The New England Journal of Medicine (NEJM) published an article “Shared Decision Making to Improve Care and Reduce Costs”. (Emily Oshima Lee and Ezekiel J. Emanuel)
http://www.nejm.org/doi/full/10.1056/NEJMp1209500

  1. “In a 2001 report, Crossing the Quality Chasm, the Institute of Medicine recommended redesigning health care processes according to 10 rules, many of which emphasize shared decision-making. One rule, for instance, underlines the importance of the patient as the source of control, envisioning a health care system that encourages shared decision-making and accommodates patients’ preferences.”
  2. “Randomized trials consistently demonstrate the effectiveness of patient decision aids. A 2011 Cochrane Collaborative review of 86 studies showed that as compared with patients who received usual care, those who used decision aids had increased knowledge, more accurate risk perceptions, reduced internal conflict about decisions, and a greater likelihood of receiving care aligned with their values. Moreover, fewer patients were undecided or passive in the decision-making process – changes essential for patients’ adherence to therapies.”
  3. “Studies also illustrate the potential for wider adoption of shared decision- making to reduce costs. Consistently, as many as 20% of patients who participate in shared decision-making choose less invasive surgical options and more conservative treatment than do patients who do not use decision aids.”
  4. “In 2008, the Lewin Group estimated that implementing shared decision-making for just 11 procedures would yield more than $9 billion in savings nationally over 10 years. In addition, a 2012 study by Group Health in Washington State showed that providing decision aids to patients eligible for hip and knee replacements substantially reduced both surgery rates and costs – with up to 38% fewer surgeries and savings of 12 to 21% over 6 months.”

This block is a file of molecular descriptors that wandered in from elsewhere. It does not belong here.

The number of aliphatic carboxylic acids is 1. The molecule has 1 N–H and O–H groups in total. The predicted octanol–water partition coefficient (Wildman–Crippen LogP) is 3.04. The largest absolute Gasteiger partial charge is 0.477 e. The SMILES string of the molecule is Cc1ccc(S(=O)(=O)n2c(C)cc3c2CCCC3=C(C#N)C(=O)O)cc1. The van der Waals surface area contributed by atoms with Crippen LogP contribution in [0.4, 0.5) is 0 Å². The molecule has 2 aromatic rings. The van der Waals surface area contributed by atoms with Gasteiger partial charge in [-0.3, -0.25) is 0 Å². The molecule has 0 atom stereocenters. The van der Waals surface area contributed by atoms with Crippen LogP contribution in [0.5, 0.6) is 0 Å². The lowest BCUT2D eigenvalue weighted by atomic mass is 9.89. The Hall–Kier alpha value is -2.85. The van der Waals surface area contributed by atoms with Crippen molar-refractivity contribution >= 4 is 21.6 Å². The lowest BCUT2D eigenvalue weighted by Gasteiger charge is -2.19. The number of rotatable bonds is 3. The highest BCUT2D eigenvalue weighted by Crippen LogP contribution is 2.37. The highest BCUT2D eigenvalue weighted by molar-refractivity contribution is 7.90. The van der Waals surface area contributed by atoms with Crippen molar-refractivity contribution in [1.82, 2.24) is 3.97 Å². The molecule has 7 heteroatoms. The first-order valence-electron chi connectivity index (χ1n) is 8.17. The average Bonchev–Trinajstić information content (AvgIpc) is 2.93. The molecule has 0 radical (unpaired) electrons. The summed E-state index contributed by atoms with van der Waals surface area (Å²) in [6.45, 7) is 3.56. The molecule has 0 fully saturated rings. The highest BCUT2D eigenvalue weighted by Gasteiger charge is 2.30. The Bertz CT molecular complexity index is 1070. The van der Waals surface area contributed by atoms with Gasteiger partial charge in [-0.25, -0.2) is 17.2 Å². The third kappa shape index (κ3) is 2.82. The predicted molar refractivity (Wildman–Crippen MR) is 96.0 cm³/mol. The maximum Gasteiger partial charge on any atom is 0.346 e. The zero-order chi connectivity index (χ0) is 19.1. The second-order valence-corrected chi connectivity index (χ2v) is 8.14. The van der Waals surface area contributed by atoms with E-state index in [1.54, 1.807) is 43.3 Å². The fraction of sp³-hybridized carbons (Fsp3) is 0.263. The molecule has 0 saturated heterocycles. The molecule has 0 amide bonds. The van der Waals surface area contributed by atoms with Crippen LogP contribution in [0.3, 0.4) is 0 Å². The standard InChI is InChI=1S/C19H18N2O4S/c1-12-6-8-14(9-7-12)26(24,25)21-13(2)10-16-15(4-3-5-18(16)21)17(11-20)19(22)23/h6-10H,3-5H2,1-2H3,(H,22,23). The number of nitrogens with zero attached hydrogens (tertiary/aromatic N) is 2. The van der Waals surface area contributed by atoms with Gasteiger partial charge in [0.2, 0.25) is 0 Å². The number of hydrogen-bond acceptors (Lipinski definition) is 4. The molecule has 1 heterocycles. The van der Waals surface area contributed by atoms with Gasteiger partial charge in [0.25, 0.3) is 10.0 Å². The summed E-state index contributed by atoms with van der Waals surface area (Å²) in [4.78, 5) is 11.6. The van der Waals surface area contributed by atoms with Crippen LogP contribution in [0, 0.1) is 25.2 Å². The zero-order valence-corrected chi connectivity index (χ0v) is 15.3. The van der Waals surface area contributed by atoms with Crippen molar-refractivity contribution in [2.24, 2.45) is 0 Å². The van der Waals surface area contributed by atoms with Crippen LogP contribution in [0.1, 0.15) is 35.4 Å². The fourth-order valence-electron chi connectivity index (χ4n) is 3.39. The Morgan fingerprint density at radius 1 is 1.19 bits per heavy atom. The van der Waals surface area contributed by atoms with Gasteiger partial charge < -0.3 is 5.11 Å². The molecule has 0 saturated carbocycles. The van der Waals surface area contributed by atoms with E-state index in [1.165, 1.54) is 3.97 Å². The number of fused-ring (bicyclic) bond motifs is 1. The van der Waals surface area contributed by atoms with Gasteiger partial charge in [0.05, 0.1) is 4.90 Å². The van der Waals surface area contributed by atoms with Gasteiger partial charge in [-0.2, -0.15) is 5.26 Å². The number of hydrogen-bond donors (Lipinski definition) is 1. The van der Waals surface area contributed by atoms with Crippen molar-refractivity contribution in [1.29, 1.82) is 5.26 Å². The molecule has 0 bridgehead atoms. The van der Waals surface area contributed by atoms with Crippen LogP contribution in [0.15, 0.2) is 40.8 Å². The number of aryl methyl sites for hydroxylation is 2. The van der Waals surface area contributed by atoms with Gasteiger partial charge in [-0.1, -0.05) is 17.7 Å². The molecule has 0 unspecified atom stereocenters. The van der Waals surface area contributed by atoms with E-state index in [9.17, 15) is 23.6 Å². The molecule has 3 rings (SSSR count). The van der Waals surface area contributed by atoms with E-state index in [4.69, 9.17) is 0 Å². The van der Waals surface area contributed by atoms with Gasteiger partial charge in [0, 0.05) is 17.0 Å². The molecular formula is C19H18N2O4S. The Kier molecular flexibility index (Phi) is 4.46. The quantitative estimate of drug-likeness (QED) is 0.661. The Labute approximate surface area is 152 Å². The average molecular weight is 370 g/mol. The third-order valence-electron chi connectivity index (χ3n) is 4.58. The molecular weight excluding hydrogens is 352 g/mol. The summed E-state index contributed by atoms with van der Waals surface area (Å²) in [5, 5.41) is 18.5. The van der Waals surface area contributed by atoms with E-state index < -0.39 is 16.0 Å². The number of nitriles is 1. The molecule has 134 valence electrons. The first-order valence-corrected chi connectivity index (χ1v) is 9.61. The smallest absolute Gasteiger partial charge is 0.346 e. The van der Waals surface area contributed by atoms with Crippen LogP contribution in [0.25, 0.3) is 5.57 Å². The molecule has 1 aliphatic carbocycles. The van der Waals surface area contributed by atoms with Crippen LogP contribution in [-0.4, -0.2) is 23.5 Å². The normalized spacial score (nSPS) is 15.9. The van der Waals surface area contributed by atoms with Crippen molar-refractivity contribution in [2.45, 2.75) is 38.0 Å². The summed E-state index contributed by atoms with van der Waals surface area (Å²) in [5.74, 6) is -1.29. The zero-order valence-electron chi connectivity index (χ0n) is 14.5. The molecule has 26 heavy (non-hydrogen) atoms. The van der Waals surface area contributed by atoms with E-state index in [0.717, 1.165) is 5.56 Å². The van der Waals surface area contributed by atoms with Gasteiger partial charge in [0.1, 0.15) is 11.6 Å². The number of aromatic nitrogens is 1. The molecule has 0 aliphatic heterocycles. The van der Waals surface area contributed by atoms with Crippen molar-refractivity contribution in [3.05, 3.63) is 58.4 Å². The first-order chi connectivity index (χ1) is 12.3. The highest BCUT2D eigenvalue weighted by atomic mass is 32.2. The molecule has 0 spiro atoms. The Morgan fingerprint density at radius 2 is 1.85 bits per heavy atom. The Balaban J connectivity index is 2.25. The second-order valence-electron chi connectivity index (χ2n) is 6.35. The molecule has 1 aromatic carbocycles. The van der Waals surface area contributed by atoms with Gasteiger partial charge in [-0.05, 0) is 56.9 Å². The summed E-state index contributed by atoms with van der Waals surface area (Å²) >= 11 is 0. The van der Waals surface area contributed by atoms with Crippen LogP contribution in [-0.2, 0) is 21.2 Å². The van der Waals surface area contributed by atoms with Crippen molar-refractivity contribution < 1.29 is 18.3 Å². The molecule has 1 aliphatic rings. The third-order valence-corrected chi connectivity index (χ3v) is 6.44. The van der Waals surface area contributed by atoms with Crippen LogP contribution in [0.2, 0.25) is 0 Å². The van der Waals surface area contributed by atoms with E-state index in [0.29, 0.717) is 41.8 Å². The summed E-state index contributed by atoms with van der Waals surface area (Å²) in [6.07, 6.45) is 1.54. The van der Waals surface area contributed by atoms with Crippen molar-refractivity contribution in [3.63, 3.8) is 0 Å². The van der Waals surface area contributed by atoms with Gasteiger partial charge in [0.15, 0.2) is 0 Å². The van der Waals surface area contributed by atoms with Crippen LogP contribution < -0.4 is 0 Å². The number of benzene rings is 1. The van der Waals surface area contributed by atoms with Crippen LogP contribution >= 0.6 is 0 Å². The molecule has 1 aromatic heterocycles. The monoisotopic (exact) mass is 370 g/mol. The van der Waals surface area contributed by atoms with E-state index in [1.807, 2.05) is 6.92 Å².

But what has this got to do with addiction and mental health services?

Longtime readers know how often I have talked about the therapeutic alliance, and how four decades of research indicate that the quality of the therapeutic alliance contributes most to successful outcomes. (Mee-Lee D, McLellan AT, Miller SD (2010): “What Works in Substance Abuse and Dependence Treatment”)

Here is one study’s surprising results:

Patients report benefits from open notes

“Patients involved with the pilot program at Beth Israel Deaconess Medical Center (BIDMC), Geisinger Health System (GHS) and Harborview Medical Center (HMC), who were subjects of an Annals of Internal Medicine study, reported benefits to having access to their physicians’ notes. Very few patients reported confusion or concerns, with the exception of privacy.”

Benefit or risk Portion of BIDMC patients Portion of GHS patients Portion of HMC patients
Felt more in control of their care 84% 77% 87%
Remembers care plan better 84% 76% 83%
Understands health conditions better 84% 77% 85%
Takes better care of self 70% 71% 72%
Takes medications better 60% 78% 73%
Concerned about privacy 36% 32% 26%
Worries more 5% 7% 8%
Found notes more confusing than helpful 2% 3% 8%
Felt offended 2% 2% 1%

Source: “Inviting Patients to Read Their Doctors’ Notes: A Quasi-experimental Study and a Look Ahead,” Annals of Internal Medicine, Oct. 2 (http://ncbi.nlm.nih.gov/pubmed/23027317/)

Bottom Line
Health care is changing in the USA – both in how it will be delivered and in how we engage patients and clients in shared decision-making. The research evidence is too compelling to keep doing business as usual. One last set of statistics from the Institute of Medicine (IOM) and the National Research Council:

  • The USA health ranks at the bottom among 17 rich countries.